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Le Orme - Collage CD (album) cover

COLLAGE

Le Orme

 

Rock Progressivo Italiano

3.82 | 218 ratings

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Proghead
Prog Reviewer
4 stars LE ORME is a prime example of a band drastically changing their sound, in this case for the better. Back in 1969 they released their first album, "Ad Gloriam", which finds the band exploring pop/psychedelia. Realizing that style of music was quickly going out of fashion, thanks to the rise of prog rock, they decided to go prog, and the results is "Collage", which is the first in a series of albums that would serve them well for their next three releases. They moved to Philips from a label called Car Juke Box, and reduced their lineup to a three piece with Claudio Galieti and Nino Smeraldi now out of the picture, leaving the band with bassist/guitarist/vocalist Aldo Tagliapietra, keyboardist Toni Pagliuca, and drummer Michi dei Rossi.

In my opinion, I felt "Collage" is a rather underrated album. The music is less polished (has that live "in the studio" feel) than their following albums and there are some extended organ solos and odd experiments that might have turned off those who enjoyed "Uomo di Pezza" and "Felona e Sorona". Pagliuca's keyboard setup here is just Hammond organ and clavinet, although I suspect he used a synthesizer here (album makes no mention of a synth). The title track is an instrumental cut that reminds me of The NICE, with some classical themes played on a clavinet. "Cemento Armato" consists of a lenghty organ solo. The organ here is heavily fuzzed and oddly for a LE ORME album, I can't help but be reminded of Jon Lord or Vincent Crane here. I never imagined LE ORME sounding like this! Even amongst the romantic balladry of "Uomo di Pezza", the band's more aggressive side shows up occasionally, but nothing like this album! I was put in even further shock with this experiment called "Evasione Totale". I am almost reminded of many of the Krautrock groups of the time. It's full of spacy organ here, experiments with echo effects, some jazzy passages, and I love how Aldo Tagliapietra gives us some nice bass work to go with it! Hard to believe what they were doing just two years ago ("Ad Gloriam"). There's a psychedelic experiment called "Immagini", dominated by organ, and complete with Tagliapietra's voice electronically modified, as common with late '60s psychedelia. But one thing for sure is this is something you won't mistake for "Ad Gloriam". "Collage" was the album that helped launch the Italian prog scene, and for me, a truly unjustly underrated album.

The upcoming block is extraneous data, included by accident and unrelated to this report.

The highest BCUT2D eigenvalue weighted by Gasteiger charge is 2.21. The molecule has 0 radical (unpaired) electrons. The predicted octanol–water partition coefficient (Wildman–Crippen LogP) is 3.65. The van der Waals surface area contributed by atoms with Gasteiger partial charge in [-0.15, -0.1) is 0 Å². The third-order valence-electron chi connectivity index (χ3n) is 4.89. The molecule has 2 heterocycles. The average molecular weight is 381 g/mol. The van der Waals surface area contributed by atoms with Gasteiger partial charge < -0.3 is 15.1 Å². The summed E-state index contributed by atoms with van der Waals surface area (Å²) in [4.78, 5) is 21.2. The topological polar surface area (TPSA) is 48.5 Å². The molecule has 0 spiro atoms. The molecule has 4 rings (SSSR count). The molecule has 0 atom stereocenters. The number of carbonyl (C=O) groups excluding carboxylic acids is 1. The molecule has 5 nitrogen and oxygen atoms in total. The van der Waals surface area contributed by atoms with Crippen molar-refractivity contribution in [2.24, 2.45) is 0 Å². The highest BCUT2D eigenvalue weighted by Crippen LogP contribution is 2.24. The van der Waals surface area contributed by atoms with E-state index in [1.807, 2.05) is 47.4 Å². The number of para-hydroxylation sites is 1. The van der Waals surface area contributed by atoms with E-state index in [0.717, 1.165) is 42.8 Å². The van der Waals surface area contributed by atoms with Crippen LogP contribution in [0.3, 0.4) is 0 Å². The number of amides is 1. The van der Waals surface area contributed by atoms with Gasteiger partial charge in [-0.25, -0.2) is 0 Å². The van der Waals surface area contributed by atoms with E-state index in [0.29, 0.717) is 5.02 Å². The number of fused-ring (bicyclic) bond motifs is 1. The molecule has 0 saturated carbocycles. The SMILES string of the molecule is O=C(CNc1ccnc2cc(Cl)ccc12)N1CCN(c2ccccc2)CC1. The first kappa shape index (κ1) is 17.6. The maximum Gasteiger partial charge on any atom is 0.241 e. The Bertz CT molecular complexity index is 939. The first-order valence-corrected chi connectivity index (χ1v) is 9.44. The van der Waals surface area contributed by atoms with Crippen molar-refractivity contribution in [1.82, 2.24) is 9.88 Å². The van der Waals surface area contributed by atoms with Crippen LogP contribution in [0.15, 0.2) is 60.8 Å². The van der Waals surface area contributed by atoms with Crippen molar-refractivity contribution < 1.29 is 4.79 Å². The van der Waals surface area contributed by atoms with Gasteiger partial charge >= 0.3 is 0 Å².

My rating: 4 stars and half

Proghead | 4/5 |

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